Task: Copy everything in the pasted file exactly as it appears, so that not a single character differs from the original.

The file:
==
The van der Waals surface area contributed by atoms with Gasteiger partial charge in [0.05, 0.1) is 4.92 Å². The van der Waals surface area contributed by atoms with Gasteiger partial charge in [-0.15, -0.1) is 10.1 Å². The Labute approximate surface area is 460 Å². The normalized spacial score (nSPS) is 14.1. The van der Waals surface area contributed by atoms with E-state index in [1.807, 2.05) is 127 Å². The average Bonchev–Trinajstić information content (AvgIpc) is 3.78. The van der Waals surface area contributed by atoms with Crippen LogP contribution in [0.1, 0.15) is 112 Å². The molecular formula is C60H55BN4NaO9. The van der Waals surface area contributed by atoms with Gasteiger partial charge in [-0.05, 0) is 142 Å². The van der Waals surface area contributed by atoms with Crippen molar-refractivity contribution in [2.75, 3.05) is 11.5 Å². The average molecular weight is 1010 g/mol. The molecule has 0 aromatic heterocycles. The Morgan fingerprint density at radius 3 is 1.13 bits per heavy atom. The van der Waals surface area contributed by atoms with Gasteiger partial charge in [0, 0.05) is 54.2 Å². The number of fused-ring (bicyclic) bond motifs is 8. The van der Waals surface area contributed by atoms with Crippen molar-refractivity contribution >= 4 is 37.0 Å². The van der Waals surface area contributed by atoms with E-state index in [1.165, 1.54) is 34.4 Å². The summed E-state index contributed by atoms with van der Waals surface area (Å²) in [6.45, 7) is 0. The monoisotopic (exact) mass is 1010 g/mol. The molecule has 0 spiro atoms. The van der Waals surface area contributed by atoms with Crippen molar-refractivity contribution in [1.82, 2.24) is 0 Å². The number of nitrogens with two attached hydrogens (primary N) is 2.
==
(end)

The van der Waals surface area contributed by atoms with Gasteiger partial charge in [0.05, 0.1) is 4.92 Å². The van der Waals surface area contributed by atoms with Gasteiger partial charge in [-0.15, -0.1) is 10.1 Å². The Labute approximate surface area is 460 Å². The normalized spacial score (nSPS) is 14.1. The van der Waals surface area contributed by atoms with E-state index in [1.807, 2.05) is 127 Å². The average Bonchev–Trinajstić information content (AvgIpc) is 3.78. The van der Waals surface area contributed by atoms with Crippen LogP contribution in [0.1, 0.15) is 112 Å². The molecular formula is C60H55BN4NaO9. The van der Waals surface area contributed by atoms with Gasteiger partial charge in [-0.05, 0) is 142 Å². The van der Waals surface area contributed by atoms with Crippen molar-refractivity contribution in [2.75, 3.05) is 11.5 Å². The average molecular weight is 1010 g/mol. The molecule has 0 aromatic heterocycles. The Morgan fingerprint density at radius 3 is 1.13 bits per heavy atom. The van der Waals surface area contributed by atoms with Gasteiger partial charge in [0, 0.05) is 54.2 Å². The number of fused-ring (bicyclic) bond motifs is 8. The van der Waals surface area contributed by atoms with Crippen molar-refractivity contribution >= 4 is 37.0 Å². The van der Waals surface area contributed by atoms with E-state index in [1.165, 1.54) is 34.4 Å². The summed E-state index contributed by atoms with van der Waals surface area (Å²) in [6.45, 7) is 0. The monoisotopic (exact) mass is 1010 g/mol. The molecule has 0 spiro atoms. The van der Waals surface area contributed by atoms with Crippen molar-refractivity contribution in [1.82, 2.24) is 0 Å². The number of nitrogens with two attached hydrogens (primary N) is 2.